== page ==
Problems will always occur in business. Clients don’t pay, cheques go missing, people suddenly quit etc. The list is endless. However, every solution is right around the corner if panic is pushed away and quick, positive thinking is embraced. The best people aren’t resourceful because they focus on the problems. They focus on the solutions. Once the problem is identified, they even refuse to speak of it because endlessly debating the concerns are pointless. They just throw their mind around for a solution till they find one. In Pablo’s case, that amounted to burying millions of dollars in cash. In ours, well, hopefully something simpler. (and more legal!)

4. Adaptability

‘If you want to influence politicians, you’ll have to narrow your focus.’

When Pablo was warring with the Colombian government, innocent civilians died by the hundreds. Pablo’s strategy was to create an atmosphere so disruptive that the people would beg their politicians for peace. However, he temporarily forgot the basic fundamental truth of all political systems; That once they’re in power, politicians wouldn’t waste two seconds thinking about ‘the people’. So he modified his approach and concentrated his targets. The Medellin cartel embarked on a policy of kidnapping the children and relatives of important politicians, making them realise the only way to get their loved ones back was to negotiate with Pablo. Peace and a generous surrender was offered to Pablo Escobar even after he had committed terrorist acts and made millions from trafficking drugs.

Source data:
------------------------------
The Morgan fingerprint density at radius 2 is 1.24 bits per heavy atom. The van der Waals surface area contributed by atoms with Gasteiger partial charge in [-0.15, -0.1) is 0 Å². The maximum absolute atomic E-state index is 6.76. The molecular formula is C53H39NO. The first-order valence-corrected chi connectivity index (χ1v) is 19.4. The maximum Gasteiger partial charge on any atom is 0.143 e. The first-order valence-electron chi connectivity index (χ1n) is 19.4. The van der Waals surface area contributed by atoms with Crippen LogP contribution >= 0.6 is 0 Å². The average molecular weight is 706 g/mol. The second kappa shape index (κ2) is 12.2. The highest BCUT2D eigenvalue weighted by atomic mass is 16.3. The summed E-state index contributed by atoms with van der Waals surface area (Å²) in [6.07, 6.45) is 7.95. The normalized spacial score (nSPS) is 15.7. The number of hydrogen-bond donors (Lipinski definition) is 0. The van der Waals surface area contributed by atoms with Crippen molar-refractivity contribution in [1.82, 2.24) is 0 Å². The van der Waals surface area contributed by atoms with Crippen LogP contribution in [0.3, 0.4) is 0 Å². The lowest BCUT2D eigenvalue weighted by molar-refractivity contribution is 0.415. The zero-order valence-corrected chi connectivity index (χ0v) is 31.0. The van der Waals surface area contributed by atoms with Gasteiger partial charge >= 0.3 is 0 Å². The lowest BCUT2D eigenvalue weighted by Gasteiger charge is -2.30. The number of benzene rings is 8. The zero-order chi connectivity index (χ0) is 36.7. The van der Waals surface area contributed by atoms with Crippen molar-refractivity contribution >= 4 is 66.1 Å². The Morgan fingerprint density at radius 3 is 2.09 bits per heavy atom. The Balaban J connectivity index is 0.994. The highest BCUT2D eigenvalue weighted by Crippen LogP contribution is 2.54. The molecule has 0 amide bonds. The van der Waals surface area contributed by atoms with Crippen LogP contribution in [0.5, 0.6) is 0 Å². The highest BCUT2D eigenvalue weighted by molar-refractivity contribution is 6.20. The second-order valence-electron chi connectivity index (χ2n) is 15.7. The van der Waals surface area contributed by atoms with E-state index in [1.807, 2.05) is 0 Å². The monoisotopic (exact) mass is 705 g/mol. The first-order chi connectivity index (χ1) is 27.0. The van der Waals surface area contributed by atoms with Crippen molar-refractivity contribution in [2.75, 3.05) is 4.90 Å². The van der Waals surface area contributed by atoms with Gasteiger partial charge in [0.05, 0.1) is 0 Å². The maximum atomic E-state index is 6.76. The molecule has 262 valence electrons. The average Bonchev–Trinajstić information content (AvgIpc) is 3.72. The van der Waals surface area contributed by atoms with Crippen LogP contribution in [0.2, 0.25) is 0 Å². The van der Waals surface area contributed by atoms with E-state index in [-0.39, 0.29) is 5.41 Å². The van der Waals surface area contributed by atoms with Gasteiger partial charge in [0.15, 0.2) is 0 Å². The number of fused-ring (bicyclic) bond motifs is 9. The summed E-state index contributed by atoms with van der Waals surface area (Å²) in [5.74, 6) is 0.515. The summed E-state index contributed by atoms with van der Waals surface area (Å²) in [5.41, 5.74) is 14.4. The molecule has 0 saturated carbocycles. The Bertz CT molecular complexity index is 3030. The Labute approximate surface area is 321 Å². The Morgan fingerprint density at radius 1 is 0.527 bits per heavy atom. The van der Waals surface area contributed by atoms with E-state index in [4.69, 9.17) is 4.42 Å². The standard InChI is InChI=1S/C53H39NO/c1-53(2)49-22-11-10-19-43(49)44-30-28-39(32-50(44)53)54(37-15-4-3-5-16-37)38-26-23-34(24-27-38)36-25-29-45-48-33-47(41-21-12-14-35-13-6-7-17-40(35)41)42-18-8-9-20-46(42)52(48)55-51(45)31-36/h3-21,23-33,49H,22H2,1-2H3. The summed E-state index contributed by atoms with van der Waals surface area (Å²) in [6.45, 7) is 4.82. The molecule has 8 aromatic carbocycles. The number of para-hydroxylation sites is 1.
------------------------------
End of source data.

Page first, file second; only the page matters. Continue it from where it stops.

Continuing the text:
Keep the goal constant but the methods varying. If a particular stratagem isn’t working or is found ineffective, do not continue with it for the sake of perseverance. Calculate, analyse and deliberate over the possibility of other means to get to what you want. The freshness of changing tacks also may unseat your opposition and galvanise your employees. There’s nothing like change to make people suddenly alert and your organisation may just need a shake up to get to where it has to be.

5. Timing 

‘There is a time to fight… and there is a time to be clever.’

Leadership is always about timing. Whether you are leading a team, a society, an organisation or the country, it all depends upon acting at the right moments. Rather than wait and prepare for that magical moment, you must create it to suit your purposes.

You often hear entrepreneurs making excuses, providing reasons as to why this hasn’t happened, or why that didn’t work out and how it was not the ‘perfect time’ to commit a particular action. The ‘perfect time’ is a myth that many fall into cause it’s easier than acknowledging the truth; that they couldn’t do something because of faults they made.

Create the time. Create the environment to execute your actions. If you don’t, well, know that it wasn’t ‘time’s’ fault.

Disclaimer ; We do not endorse any of Pablo Escobar’s actions, be them fiction or reality. We just think he was a really cool guy. For a murdering drug lord that is.